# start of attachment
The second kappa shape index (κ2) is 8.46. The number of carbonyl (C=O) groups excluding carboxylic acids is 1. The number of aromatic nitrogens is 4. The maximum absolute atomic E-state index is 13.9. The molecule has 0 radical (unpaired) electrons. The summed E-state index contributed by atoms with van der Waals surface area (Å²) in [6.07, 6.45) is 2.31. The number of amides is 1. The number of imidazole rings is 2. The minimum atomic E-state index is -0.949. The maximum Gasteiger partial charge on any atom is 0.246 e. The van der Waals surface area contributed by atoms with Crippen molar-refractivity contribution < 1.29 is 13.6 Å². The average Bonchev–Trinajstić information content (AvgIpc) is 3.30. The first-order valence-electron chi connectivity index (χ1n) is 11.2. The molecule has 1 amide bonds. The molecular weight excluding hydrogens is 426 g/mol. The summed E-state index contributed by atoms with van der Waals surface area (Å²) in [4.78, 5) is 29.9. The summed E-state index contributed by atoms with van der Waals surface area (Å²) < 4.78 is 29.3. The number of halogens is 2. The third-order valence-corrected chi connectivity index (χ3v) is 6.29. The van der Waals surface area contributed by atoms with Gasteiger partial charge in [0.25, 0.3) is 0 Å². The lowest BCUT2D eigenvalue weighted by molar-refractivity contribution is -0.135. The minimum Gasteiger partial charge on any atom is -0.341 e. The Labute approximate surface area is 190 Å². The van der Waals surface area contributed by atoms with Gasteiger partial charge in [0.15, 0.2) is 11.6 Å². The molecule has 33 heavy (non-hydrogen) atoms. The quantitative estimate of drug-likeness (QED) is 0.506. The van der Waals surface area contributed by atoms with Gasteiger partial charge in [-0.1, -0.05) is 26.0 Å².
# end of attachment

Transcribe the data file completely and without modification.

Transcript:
The second kappa shape index (κ2) is 8.46. The number of carbonyl (C=O) groups excluding carboxylic acids is 1. The number of aromatic nitrogens is 4. The maximum absolute atomic E-state index is 13.9. The molecule has 0 radical (unpaired) electrons. The summed E-state index contributed by atoms with van der Waals surface area (Å²) in [6.07, 6.45) is 2.31. The number of amides is 1. The number of imidazole rings is 2. The minimum atomic E-state index is -0.949. The maximum Gasteiger partial charge on any atom is 0.246 e. The van der Waals surface area contributed by atoms with Crippen molar-refractivity contribution < 1.29 is 13.6 Å². The average Bonchev–Trinajstić information content (AvgIpc) is 3.30. The first-order valence-electron chi connectivity index (χ1n) is 11.2. The molecule has 1 amide bonds. The molecular weight excluding hydrogens is 426 g/mol. The summed E-state index contributed by atoms with van der Waals surface area (Å²) in [4.78, 5) is 29.9. The summed E-state index contributed by atoms with van der Waals surface area (Å²) < 4.78 is 29.3. The number of halogens is 2. The third-order valence-corrected chi connectivity index (χ3v) is 6.29. The van der Waals surface area contributed by atoms with Gasteiger partial charge in [0.25, 0.3) is 0 Å². The lowest BCUT2D eigenvalue weighted by molar-refractivity contribution is -0.135. The minimum Gasteiger partial charge on any atom is -0.341 e. The Labute approximate surface area is 190 Å². The van der Waals surface area contributed by atoms with Gasteiger partial charge in [0.15, 0.2) is 11.6 Å². The molecule has 33 heavy (non-hydrogen) atoms. The quantitative estimate of drug-likeness (QED) is 0.506. The van der Waals surface area contributed by atoms with Gasteiger partial charge in [-0.1, -0.05) is 26.0 Å².